“I help other people with mental illness integrate themselves back into the community,” Daigle said. “And I teach them how to do things.”

One peer, for example, was terrified at the thought of going into a movie theater.

“So we worked on that,” Daigle said. “We went to the movies and stayed for a half-hour. Then we tried it again for 45 minutes. Then I finally got him to stay for the whole movie and then he says, ‘I think I’ll go to a movie on my own next time.’“

Daigle smiled.

“I said ‘bring me the stub’ because I wanted to see if he really did it,” he recalled. “And sure enough, he brought me the stub. He saw ‘Fame.’“

When he’s not working one-on-one with people whose pain he knows all too well, Daigle often finds himself standing before all kinds of audiences — the recent Grand Rounds at Maine Medical Center was his second time there — to explain mental illness from the inside out.

Four times a year, he tells his story to nursing students at the University of Southern Maine — his latest appearance came just before Friday’s interview. (“I didn’t dress up for you,” he deadpanned.)

Four times a semester, Daigle does the same with students at Southern Maine Community College.

He’s a regular lecturer at training sessions for area law-enforcement crisis intervention teams — one Portland police officer recently got out of his cruiser on Congress Street, walked up with an outstretched hand, and thanked Daigle for having the guts to share his story.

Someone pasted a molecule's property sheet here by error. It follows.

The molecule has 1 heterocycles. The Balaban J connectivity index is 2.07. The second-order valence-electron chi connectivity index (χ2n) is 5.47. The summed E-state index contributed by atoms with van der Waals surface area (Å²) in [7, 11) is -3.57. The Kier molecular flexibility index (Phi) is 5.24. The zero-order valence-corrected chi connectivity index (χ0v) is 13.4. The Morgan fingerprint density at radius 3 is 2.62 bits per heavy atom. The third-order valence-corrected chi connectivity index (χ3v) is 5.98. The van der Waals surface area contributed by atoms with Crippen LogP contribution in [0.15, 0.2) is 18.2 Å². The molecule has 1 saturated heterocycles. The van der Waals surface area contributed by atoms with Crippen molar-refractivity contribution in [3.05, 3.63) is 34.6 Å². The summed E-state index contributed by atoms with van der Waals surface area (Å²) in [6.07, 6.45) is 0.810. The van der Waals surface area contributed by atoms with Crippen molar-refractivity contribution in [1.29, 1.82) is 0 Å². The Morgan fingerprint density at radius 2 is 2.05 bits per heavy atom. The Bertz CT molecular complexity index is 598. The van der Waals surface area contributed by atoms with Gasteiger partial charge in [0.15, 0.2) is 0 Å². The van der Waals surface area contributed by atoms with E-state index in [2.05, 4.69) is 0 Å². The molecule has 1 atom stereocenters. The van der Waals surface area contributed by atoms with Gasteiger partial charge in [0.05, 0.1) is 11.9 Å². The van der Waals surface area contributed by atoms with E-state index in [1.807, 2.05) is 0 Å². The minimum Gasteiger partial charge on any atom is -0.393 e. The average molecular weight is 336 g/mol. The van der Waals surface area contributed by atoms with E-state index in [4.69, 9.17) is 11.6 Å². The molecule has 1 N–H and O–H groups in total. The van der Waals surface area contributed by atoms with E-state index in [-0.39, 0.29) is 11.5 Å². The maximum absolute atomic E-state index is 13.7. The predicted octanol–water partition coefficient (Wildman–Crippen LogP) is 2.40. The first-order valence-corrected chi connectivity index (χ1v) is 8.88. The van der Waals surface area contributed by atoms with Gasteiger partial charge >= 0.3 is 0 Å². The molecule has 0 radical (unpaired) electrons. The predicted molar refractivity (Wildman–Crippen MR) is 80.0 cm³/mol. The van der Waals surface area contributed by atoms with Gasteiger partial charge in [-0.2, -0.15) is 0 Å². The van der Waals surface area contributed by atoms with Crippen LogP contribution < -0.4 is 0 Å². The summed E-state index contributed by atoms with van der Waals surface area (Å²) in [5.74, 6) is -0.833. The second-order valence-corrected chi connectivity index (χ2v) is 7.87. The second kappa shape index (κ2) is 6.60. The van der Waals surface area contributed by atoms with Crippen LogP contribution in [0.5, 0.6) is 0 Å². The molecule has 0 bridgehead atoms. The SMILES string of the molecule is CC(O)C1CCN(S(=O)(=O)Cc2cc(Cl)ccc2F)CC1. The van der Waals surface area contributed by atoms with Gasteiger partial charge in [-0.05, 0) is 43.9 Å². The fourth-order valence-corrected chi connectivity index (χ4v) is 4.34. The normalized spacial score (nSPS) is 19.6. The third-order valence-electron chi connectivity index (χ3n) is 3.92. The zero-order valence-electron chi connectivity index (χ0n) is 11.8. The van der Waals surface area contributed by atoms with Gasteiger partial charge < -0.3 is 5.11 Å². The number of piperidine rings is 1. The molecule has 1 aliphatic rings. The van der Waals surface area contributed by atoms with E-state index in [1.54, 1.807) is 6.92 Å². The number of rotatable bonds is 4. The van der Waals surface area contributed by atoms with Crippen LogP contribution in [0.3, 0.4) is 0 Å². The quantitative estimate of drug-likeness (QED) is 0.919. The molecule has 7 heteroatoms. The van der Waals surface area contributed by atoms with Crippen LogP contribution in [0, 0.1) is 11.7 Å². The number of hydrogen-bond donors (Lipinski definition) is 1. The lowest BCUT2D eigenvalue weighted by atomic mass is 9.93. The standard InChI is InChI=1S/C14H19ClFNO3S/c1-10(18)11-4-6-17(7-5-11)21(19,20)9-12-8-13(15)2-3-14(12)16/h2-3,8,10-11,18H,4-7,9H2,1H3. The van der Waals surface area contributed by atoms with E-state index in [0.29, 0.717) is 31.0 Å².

He does it, he said, because he thinks there are two types of people in the world: “People who know and people who don’t know.”

“A person who really knows what mental illness is — they’ve lived through it, they know what it means to be paranoid, they’ve experienced it,” Daigle said.

And what exactly do they know that the rest of us don’t?

“What it feels like inside,” he replied.

Which brings us back to that T-shirt.

Daigle said he wants to wear “Results Not Typical” across his chest not just because the past five or six years have been the best of his life — he knows better than most that a vast majority of folks out there with mental illness are fighting the same good fight he is.

But unlike so many others who try to stay under society’s radar for fear of being stigmatized, Daigle insists on telling his story. And this week and every week, he insists the rest of us take a moment to listen.

“That’s what’s not typical,” Daigle said with a hint of a smile.

He’s right. It’s nothing short of heroic.

Columnist Bill Nemitz can be contacted at 791-6323 or at:

[email protected]